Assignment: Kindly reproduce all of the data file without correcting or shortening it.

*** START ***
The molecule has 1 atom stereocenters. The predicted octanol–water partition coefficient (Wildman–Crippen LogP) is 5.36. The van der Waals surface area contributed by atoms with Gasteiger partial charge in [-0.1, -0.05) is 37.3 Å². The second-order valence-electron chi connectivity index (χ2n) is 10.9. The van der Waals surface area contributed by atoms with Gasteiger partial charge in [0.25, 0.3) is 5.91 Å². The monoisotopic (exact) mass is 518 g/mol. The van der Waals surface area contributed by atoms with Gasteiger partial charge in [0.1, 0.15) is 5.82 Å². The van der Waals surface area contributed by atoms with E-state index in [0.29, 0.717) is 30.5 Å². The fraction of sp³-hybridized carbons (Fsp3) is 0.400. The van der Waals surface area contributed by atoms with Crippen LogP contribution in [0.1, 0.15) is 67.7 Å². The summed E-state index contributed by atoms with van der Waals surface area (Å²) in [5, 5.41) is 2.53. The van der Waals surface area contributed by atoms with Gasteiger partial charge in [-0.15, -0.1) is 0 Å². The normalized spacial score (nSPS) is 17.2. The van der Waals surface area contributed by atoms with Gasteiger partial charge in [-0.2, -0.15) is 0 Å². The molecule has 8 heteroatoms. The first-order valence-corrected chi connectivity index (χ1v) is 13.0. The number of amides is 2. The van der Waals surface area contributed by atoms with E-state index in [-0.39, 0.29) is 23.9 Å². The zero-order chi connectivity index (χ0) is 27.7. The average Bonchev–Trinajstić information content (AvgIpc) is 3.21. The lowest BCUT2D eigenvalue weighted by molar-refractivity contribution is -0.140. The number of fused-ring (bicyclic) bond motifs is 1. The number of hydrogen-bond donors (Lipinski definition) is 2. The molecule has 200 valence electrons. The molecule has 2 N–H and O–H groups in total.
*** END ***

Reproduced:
The molecule has 1 atom stereocenters. The predicted octanol–water partition coefficient (Wildman–Crippen LogP) is 5.36. The van der Waals surface area contributed by atoms with Gasteiger partial charge in [-0.1, -0.05) is 37.3 Å². The second-order valence-electron chi connectivity index (χ2n) is 10.9. The van der Waals surface area contributed by atoms with Gasteiger partial charge in [0.25, 0.3) is 5.91 Å². The monoisotopic (exact) mass is 518 g/mol. The van der Waals surface area contributed by atoms with Gasteiger partial charge in [0.1, 0.15) is 5.82 Å². The van der Waals surface area contributed by atoms with E-state index in [0.29, 0.717) is 30.5 Å². The fraction of sp³-hybridized carbons (Fsp3) is 0.400. The van der Waals surface area contributed by atoms with Crippen LogP contribution in [0.1, 0.15) is 67.7 Å². The summed E-state index contributed by atoms with van der Waals surface area (Å²) in [5, 5.41) is 2.53. The van der Waals surface area contributed by atoms with Gasteiger partial charge in [-0.15, -0.1) is 0 Å². The normalized spacial score (nSPS) is 17.2. The van der Waals surface area contributed by atoms with Gasteiger partial charge in [-0.2, -0.15) is 0 Å². The molecule has 8 heteroatoms. The first-order valence-corrected chi connectivity index (χ1v) is 13.0. The number of amides is 2. The van der Waals surface area contributed by atoms with E-state index in [-0.39, 0.29) is 23.9 Å². The zero-order chi connectivity index (χ0) is 27.7. The average Bonchev–Trinajstić information content (AvgIpc) is 3.21. The lowest BCUT2D eigenvalue weighted by molar-refractivity contribution is -0.140. The number of fused-ring (bicyclic) bond motifs is 1. The number of hydrogen-bond donors (Lipinski definition) is 2. The molecule has 200 valence electrons. The molecule has 2 N–H and O–H groups in total.